We investigate the joint role of auditors' and auditees' incentives and disincentives in the decision to waive detected economically important misstatements (EIM) using a proprietary dataset with longitudinal information from 850 audit engagements completed over the period 2005 to 2015 in The Netherlands. The empirical results show that auditors are more likely to waive EIM as their economic incentives (e.g., abnormally high audit fees, provision of non-audit services) increase. Auditors are also more likely to waive EIM as the auditee's incentives increase but less likely to waive as the auditee emplaces disincentives in the form of independent governance structures. Further, we find that the presence of an independent supervisory board dampened the effect of non-audit services on waiving EIM. Taken together, the results show that auditors' and auditees' incentives affect waiving decisions, which can potentially compromise both financial reporting reliability and audit quality.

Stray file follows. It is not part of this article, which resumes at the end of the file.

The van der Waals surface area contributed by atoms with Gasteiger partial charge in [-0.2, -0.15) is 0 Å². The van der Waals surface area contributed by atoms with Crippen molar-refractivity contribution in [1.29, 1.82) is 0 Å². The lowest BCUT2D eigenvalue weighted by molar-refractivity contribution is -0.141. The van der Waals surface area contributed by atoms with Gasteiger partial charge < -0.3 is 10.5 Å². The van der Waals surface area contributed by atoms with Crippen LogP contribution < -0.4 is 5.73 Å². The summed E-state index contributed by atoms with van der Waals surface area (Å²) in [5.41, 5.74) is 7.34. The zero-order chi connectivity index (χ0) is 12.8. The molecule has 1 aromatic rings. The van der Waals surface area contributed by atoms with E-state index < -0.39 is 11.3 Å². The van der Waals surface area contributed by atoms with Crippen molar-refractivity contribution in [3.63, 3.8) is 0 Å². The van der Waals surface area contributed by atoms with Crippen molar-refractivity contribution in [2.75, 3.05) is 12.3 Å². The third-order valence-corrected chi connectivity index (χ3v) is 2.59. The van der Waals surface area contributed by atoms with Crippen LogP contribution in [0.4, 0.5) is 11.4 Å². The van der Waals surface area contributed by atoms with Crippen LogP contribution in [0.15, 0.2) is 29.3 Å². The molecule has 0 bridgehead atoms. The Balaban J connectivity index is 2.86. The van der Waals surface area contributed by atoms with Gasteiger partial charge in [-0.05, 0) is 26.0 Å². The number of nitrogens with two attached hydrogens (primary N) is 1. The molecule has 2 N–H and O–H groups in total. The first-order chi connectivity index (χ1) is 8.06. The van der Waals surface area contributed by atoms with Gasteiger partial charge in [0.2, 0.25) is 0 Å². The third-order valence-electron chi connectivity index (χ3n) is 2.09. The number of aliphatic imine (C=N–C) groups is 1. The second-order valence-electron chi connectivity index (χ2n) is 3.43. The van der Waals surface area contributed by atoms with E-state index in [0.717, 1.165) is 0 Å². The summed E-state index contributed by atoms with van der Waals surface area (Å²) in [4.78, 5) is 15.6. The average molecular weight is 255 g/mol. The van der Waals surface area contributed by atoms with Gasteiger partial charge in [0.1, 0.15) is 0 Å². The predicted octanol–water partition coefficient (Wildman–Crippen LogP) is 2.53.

JEL Classifications: M40; M41; M42; M48.

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